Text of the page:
Joe had never been, so we went. I had been before, but I went again.
We had recently read that the Colonnade is one of those iconic Atlanta restaurants every Atlantan should visit at least once, so we did. We took the scenic route, from I-85, down Cheshire Bridge Road, past the Tara Theater, the Original Pancake House, the sex-toy shops and strip clubs, and an apparel store called Fresh 2 Def, arriving in record time.
We knew that the Colonnade is a favored dinner destination for both the Gays and the Grays. We also knew that the Gays don’t arrive until later and the Grays go early. Since we aren’t gay, we went early. However, we miscalculated our time and got there at 4:40, which is early even for the Colonnade. So, although it wasn’t officially Happy Hour in our time zone, we decided to stop at the bar and have a drink. The bar, itself, wasn’t added to the Colonnade until 1982 and that must have been the last time it was decorated. The walls are covered with book shelf motif wallpaper for that fake library look, whereas the restaurant, itself, is more hunt clubbish.
Joe was sad that there was no draft beer to be found in the Colonnade bar but he made do with an Alagash Black from a bottle. I, however, already knew that they had Jack Daniels and Diet Coke, which was one of the main reasons I wanted to go. Joe picked up a basket of chips from the bar, along with our drinks, and brought it all to the table. I do believe the chips must have been part of the original décor for the grand opening in 1982, and there may or may not have been a synthetic, polyester-like, onion flavor languishing in their aged carcasses. As stale as they were, we managed, with minor chewing and major complaining, to put them out of their misery before we finished our drinks and retired to the dining room.
The host who seated us at our cloth-covered table was friendly, as was our waiter, Eric, a courtly black gentleman who knew his way around the dining room AND the Early Bird Dinner menu. Other than Eric, there wasn’t a single person there under 60, with white heads shining like beacons and bald pates adding additional luster to the surroundings. According to Eric, Early Bird Dinner is Monday through Thursday from 5 to 6:30, and we could see it was quite the deal. No wonder there were so many liver-embellished hands gripping the daily insert and rheumy eyes reading the large print, ours included.
Sitting near us was an unusual looking duo, even for the Colonnade: two men, most likely not gay as it was too early, both sporting longish white hair combed back, one with a robust beard and the other wearing faded overalls. At first glance, I took them as OTP (Outside the Perimeter of Atlanta for those of you who are OTP). At second glance, I thought they had to be way OTP, maybe from Barrow or Effingham County. However, at first eavesdropping, I realized that, at the very least, one of them, the one I could hear, the one in the overalls, had the language and cadence of someone learned, perhaps a retired professor, now free-range turkey farmer, or an oddball poet.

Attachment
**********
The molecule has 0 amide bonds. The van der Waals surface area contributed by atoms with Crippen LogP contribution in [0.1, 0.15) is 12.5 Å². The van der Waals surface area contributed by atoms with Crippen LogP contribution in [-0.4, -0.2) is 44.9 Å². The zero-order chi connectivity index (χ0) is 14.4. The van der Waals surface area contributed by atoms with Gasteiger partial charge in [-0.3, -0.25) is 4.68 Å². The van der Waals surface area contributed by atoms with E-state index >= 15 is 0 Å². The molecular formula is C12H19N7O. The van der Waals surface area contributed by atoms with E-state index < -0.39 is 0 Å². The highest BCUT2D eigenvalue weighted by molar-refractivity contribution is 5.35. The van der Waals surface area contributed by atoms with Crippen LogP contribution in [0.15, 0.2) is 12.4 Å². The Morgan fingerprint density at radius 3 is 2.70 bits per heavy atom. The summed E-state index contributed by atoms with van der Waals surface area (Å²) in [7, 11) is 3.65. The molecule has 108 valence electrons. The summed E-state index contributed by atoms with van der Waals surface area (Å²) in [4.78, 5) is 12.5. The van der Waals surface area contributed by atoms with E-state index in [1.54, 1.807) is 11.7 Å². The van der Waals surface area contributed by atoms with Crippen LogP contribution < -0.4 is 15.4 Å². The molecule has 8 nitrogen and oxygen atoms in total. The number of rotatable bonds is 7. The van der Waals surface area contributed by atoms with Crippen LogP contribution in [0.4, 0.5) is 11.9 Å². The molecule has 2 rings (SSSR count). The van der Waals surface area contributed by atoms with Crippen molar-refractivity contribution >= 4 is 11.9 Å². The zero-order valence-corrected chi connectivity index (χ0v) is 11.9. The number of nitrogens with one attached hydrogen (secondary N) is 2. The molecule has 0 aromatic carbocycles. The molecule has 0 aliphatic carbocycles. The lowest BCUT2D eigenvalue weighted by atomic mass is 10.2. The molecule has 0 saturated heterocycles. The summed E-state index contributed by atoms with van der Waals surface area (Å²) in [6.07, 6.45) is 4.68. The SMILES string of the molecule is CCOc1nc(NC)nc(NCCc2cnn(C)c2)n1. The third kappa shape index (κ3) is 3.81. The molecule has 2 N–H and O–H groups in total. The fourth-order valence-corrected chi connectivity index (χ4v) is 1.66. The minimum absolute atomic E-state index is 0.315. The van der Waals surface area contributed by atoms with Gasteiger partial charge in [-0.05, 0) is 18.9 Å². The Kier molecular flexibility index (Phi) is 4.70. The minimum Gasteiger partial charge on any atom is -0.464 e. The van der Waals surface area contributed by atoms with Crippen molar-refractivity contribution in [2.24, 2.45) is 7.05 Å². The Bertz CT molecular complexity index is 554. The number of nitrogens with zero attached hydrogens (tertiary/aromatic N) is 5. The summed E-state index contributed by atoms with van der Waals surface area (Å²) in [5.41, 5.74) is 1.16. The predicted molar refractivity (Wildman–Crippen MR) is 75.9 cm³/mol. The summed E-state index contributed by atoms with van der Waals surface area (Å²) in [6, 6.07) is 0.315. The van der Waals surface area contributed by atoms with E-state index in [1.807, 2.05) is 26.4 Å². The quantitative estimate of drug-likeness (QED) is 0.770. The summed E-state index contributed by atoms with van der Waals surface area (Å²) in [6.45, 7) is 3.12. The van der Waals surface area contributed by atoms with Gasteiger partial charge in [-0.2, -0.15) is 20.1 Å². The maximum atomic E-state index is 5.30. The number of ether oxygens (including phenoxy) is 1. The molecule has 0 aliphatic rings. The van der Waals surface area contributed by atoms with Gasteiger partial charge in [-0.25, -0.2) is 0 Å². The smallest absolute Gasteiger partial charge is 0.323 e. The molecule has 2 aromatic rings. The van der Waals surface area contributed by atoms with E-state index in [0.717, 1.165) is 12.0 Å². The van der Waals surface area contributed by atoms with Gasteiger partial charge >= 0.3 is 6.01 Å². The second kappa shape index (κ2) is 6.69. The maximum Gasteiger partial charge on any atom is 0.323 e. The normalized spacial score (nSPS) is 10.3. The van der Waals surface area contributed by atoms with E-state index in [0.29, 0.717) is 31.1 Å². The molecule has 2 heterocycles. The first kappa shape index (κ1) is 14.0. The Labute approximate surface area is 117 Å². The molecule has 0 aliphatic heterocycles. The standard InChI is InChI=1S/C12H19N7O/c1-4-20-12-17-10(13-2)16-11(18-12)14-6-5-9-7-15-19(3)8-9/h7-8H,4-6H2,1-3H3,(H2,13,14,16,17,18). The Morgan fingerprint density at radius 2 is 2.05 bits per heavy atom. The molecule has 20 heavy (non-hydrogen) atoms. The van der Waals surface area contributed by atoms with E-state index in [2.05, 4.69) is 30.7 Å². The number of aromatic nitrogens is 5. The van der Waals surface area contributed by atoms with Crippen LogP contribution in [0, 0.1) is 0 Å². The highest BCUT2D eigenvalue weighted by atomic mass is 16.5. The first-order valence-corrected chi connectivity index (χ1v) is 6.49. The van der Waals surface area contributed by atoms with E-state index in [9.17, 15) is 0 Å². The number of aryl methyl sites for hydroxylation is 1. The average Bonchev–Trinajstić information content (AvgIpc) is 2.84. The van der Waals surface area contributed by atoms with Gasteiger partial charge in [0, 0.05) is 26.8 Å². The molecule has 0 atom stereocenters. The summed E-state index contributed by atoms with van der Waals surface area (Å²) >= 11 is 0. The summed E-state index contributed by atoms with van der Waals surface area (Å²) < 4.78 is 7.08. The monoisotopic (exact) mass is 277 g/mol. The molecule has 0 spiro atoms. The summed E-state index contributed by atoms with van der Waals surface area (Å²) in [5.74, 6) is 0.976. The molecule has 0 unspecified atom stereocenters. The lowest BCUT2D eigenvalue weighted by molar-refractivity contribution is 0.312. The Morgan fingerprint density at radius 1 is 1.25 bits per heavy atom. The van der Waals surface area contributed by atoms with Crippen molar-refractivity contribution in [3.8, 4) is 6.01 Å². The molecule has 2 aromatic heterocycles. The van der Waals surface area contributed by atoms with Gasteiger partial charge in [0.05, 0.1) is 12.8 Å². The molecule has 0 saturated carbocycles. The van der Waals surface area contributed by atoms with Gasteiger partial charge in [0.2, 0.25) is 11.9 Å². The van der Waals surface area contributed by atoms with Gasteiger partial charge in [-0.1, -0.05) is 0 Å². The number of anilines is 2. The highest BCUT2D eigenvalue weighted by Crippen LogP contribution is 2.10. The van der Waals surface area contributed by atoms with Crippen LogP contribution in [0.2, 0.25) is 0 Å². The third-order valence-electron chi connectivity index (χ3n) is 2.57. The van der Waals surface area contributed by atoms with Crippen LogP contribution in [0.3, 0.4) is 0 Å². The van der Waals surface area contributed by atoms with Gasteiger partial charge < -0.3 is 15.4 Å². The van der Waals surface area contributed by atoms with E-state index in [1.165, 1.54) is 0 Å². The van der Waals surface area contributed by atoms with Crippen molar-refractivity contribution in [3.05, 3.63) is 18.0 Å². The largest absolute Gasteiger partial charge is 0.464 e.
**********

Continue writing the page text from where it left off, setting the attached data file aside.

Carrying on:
When Eric was ready with his pad and pencil, I ordered the Early Bird chicken-fried chicken, along with mashed potatoes and pepper gravy, and green been casserole. Joe, taking umbrage at the lack of dark meat in the chicken-fried chicken option, decided on the NON Early Bird (and more expensive) normal fried chicken, along with mashed potatoes and pepper gravy, and pole beans. As Eric was finishing up our order, I couldn’t help but show my disdain that Joe, the Yankee, was ordering such an old-fashioned Southern side dish as the pole beans.
“Who orders pole beans?”, I asked incredulously? “Do you even like pole beans?”
To which Joe said, “I don’t know what pole beans are.”
And Eric offered, wryly and ruefully rolling his eyes, “Oh, we sell a BUNCH of pole beans!”
Dinner turned out to be just great in spite of our rocky start with the aged chips. Both the chicken and the chicken-fried chicken were superb, with just the right amount of lard and salt, and the mashed potatoes were real potatoes with a few lumps thrown in to make us believers. Furthermore, the green bean casserole was cheesy and Joe ate all of his pole beans.
But the biggest surprise came at the end when Eric told me I got a dessert with my Early Bird dinner and the evening’s offering was apple cobbler topped with vanilla ice cream! I was nice enough to share my Early Bird dessert with Joe even though he didn't really deserve it since he hadn't ordered from the Early Bird menu.
As we were leaving, I overheard the professor/turkey farmer/oddball poet say this to his dining partner as they were finishing up their dinner:
“The worst thing that ever happened to the South was not the Civil War. It was the death of the chestnut tree.”
As Joe paid the bill, I took five mints from the dish next to the cash register, using the tiny spoon. One white, one green, one yellow, and two pink, I ate them all.
When we returned home, I googled “death of the chestnut tree.”
Yep. It died.